Colonel John Mitchell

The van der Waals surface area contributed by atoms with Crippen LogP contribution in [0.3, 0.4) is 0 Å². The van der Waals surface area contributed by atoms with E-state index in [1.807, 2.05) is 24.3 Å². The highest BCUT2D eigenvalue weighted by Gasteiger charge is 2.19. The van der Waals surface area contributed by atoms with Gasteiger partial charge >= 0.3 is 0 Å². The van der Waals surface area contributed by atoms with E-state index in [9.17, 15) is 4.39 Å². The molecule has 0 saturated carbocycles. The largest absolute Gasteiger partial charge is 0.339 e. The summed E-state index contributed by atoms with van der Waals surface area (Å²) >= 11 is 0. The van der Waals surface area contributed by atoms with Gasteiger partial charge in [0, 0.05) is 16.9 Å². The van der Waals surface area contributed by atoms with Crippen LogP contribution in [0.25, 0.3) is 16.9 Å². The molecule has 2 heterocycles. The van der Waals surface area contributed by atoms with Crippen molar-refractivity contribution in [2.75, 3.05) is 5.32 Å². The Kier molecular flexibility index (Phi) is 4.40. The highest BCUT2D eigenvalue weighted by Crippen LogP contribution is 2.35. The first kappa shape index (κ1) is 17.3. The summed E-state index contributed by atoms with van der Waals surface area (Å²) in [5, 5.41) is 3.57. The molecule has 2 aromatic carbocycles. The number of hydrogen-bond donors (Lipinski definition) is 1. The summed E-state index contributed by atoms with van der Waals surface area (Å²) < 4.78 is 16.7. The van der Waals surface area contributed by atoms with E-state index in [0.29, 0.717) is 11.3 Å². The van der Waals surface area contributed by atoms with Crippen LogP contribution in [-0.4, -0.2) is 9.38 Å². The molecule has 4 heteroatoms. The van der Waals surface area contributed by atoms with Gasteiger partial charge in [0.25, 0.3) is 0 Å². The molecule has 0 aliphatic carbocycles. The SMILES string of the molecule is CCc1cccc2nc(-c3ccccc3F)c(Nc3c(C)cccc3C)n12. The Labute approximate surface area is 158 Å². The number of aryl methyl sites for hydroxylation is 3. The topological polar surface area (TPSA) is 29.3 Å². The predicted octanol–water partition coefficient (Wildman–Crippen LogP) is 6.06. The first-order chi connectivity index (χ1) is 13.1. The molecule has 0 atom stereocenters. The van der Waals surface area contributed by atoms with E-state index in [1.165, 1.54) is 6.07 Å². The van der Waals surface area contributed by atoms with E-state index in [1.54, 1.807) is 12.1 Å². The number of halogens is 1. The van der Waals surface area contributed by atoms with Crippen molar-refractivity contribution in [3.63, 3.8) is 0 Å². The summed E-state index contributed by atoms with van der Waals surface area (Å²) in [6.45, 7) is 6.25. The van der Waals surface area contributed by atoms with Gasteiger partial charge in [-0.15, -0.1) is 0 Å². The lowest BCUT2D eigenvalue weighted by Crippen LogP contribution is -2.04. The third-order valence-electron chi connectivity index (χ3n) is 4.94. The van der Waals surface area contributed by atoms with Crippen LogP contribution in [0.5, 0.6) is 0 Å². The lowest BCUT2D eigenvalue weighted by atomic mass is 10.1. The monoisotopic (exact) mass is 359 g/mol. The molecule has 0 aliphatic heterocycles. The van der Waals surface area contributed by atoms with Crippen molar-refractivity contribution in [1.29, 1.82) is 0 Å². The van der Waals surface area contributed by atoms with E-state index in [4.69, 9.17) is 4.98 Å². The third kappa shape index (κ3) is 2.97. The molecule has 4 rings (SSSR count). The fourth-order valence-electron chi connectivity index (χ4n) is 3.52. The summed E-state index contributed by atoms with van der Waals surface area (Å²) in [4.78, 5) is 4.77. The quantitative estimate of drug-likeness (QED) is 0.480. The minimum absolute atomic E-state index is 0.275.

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Colonel John H. Mitchell, 33º By: Ill. Bro. McDonald L. Burbidge, 33º E-mail: firstname.lastname@example.org Freemasonry first enjoyed consideration and a firm footing in Germany when the highly gifted crown prince, afterwards King Frederick II of Prussia, was initiated. Without his influence, Masonry in Germany would not have met with the support, nor have been very extensively disseminated. In the year 1801, Charleston South Carolina was known as "The Antebellum City" because of the rapid expansion of rice and cotton growing along with the fabulous prices that these Commodities brought to the planters. During the war, Colonel Mitchell held the title of, Deputy Quartermaster General. The duties of his job were to supply any officer whatever they needed at the time and to make sure they received what they had requested. In the latter half of 1778, a correspondence began between George Washington and John Mitchell. In a letter from General George Washington to Mitchell (Fredericksburg, November 11, 1778) indicates there had been earlier correspondence. It acknowledges certain goods received from Mitchell, and then mentions Mrs. Washington is en route to Philadelphia which Washington asks a favor of Mitchell. "Upon her arrival in Philadelphia I must beg the favor of you to give me notice of it by the Lay expresses that I may send for her, if my own quarters for the winter should happen to be fixed up. But as this is not the case yet, and I do not know when it will be, I cannot, under the Uncertainty of her stay in the city, think of accepting yours and Mrs. Mitchell’s kind and polite Invitation to her to lodge with you; the trouble of such a visitor (for more than a day or so) being too much for a private family. But I shall be equally thankful to you for providing good lodgings for her, as I do not know how long it may necessary for her to remain in them." In other letters between these two gentlemen you will find that Colonel Mitchell supplied General Washington with china, candlesticks, clothes, hats, and writing paper. Mitchell showed a great amount of admiration for General Washington that is seen in the letters passed between these two gentlemen throughout the War. On June 25th, 1781, "says Mackey, Barend M. Spitzer, in a convention of Inspectors held at the city of Philadelphia, conferred the degrees, and the rank of an Inspector upon Colonel John Mitchell." He later became Master of the Lodge of Perfection established at Charleston in 1783, Most Equitable (Master) of the Grand Council of Princes of Jerusalem. In the year 1802 he held the following titles of Perfect Sovereign of the Rose Croix Chapter, President of the Council of Princes of Jerusalem, and Grand Commander of the Grand Consistory. In September 1787 Brother Mitchell was elected a Warden of Ward 2, Charleston, South Carolina. The statutes of South Carolina at the time provided a requirement that wardens must have resided in the State at least three years previous to election and would indicate that Brother Mitchell had arrived in Charleston sometime during 1784. According to Grand Commander Fitzibbon of Ireland, Mitchell is believed to have been initiated in an Ulster Lodge No. 8, in Charleston. In 1789 and 1790 he was Junior Grand Warden of the Grand Lodge of South Carolina and in 1799 and 1800 he was Deputy Grand Master. This is where he found the opportunity for exercising that Masonic foresight and vision, which was so well, manifested a couple of years later. Under the date of June 24, 1799, he signed a circular to other Grand Lodges to unite all lodges under a systematic plan to work together. The Charleston Orphan House, the oldest municipal orphanage in the United States at the time, was founded on October 18, 1790, at the instigation of John Robertson, a philanthropic citizen and a member of City Council. The Charleston Orphan House stood at the corner of Calhoun and St. Philip Streets. It’s main purpose was to establish the Institution for the purpose of supporting and educating poor and orphan children and those of poor and disabled parents who are unable to support and maintain them. From its founding John Mitchell was one of the Commissioners of the Orphan House at Charleston. A tablet commemorating the first meeting of the Commissioners on October 28, 1790 lists Mitchell second after Major Charles Lining. He is recorded as being present at every meeting thereafter until 1794. The minutes show no one more active than Colonel Mitchell in promoting public support for the Orphan House and in the management of its affairs during the difficult first years. On Saturday May 7, 1791 President George Washington, with the City Intendment and Wardens, visited the Orphans House, and Mitchell is listed as the senior Commissioner receiving him, afterwards entertaining him at breakfast in the Commissioners’ Room. A set of tablets containing the names of the first commissioners- Arnoldus Vanderhorst, Charles Lining, John Mitchell, John Robertson, Richard Cole, Thomas Corbett, William Marshall, Thomas Jones, and Samuel Beekman, and also, individual tablets to John Robertson, was made and put on pubic display at the Orphan House. At the one-hundredth anniversary of the Orphan House a banner was made. On the front of the banner was written, 1790 Charleston Orphan House 1890. On the back of the banner located in the center was a drawing of a ship’s anchor with a chain on it. Above the anchor is the word "Faith" and below it is written "Charity." The Society of the Cincinnati was established in Charleston, South Carolina in 1783 with the first president being William Moultrie. The Society motto was, "FOR BROTHERLY KINDNESS, FOR UNION AND NATIONAL HONOR. AS LONG AS THEY SHALL ENDURE." In the Institution, or basic law of the Society of the Cincinnati, its founders thus explained their choice of its name: " The Officers of the American Army have been generally taken from the citizens of America, posses high veneration for the character of that illustrious Roman, Lucius Quintius Cincinnatus, and being resolved to follow his example, by returning to their citizenship, they think they may, with propriety, denominate themselves the Society of the Cincinnati." Colonel Mitchell was elected a member of the Standing Committee of the Society on July 4, 1798. At the same time Major Thomas B. Bowen was chosen the senior of the Society’s two Stewards. He again appears, as Chairman of this Committee for 1806, 1807, 1808, and 1809. The list of officers elected for the year of 1810 and 1812 shows that John Mitchell was elected Secretary for South Carolina. He was again elected Chairman of the Standing Committee in 1814, 1815, and 1816. It should also be noted that General George Washington who was also a member of the Society was a good friend of Colonel John Mitchell during and after the Revolutionary War. On May 31, 1801 Colonel John Mitchell along with his close friend Brother Frederick Dalcho established in Charleston a Supreme Council of the Ancient & Accepted Scottish Rite, Dalcho had received the necessary qualification from Colonel John Mitchell six days before the opening of the Supreme Council. Colonel Mitchell who was a native of Ireland and an officer of the American Army in the Revolutionary War. Frederick Dalcho was a native of England, who was afterwards Grand Commander of the Council, and Assistant Rector of St. Michael’s Episcopal Church in Charleston. This was the first official meeting of the Supreme Council. The place for this historic event was held at "Shepheard’s Tavern" which also served as a meeting place for some of Charleston’s earlier Masonic Lodges since 1736. It was located at the corner of Broad and Church Street in downtown Charleston. Also established on this date by Colonel John H. Mitchell was "The New Age Magazine." The magazine was used as a tool to informed Brothers everywhere what the Supreme Council was doing at the time; similar to what the, "Circular Throughout the Two Hemispheres" did to inform the world of the creation of the Supreme Council in Charleston. There has been much debate and concern as to when Col. John H. Mitchell passed away. Ray Baker Harris book on "Eleven Gentlemen of Charleston" lists John Mitchell’s death as January 16, 1816. In 1816 a silver smith by the name of John Mitchell appears in the city directory. He was listed as a jeweler at No. 168 Meeting Street, his name does not appear in any of the city directories again. Colonel John H. Mitchell is listed as living at 17 Guignard Street in the city directory. Albert Mackey lists John Mitchell date of death as in the year 1820 with no month or date provided. In a Charleston city directory for the year of 1822-1827 lists "Mitchell, John H., Quorum Unis & Notary Public, Residence 42 Guignard St. Office 88 E. Bay St. In "The Charleston News and Courier" for January 27, 1826 you will find a death notice for Colonel John H. Mitchell. "DIED, on Thursday evening, in the 85th year of his age, Colonel JOHN MITCHELL, For many years Notary Public and Magistrate of this city." The date of death was January 26, 1826. As of yet his final resting-place has not been located in Charleston. The search will continue till one day when his grave will be found. On May 31, 2001 the Scottish Rite Masons honored Ill. Brother John H. Mitchell along with the 10 other "Gentlemen of Charleston." Col. John H. Mitchell will always be remembered as the one who succeeded in starting the Supreme Council for the 33° in the United States of America where others had tired in different cities and could not. His keen insight along with Brother Frederick Dalcho allowed him to pick just the right kind of Brothers that would help make the Scottish Rite a success, as we know it today. Shepheard’s Tavern is no longer located at the corner of Broad and Church Street as it once was. But its memory and what it stands for will always be there for generations to come to Scottish Rite Masons throughout the world. If you have the chance to visit Charleston position yourself on the corner of Broad and Church Street just as our founding fathers once did. As you are standing on this corner try to visualize what it might have been like on May 31, 1801 in Shepheard’s Tavern Lodge Room when Col. Mitchell was seated in the East looking around the lodge room at all the Brothers there for the first historic meeting. As Ill. Brother Mitchell stands up and embraces the gavel, the gavel is raised and drops down with a loud bang as he announces the meeting called to order for the first Supreme Council of the Scottish Rite in the United States of America.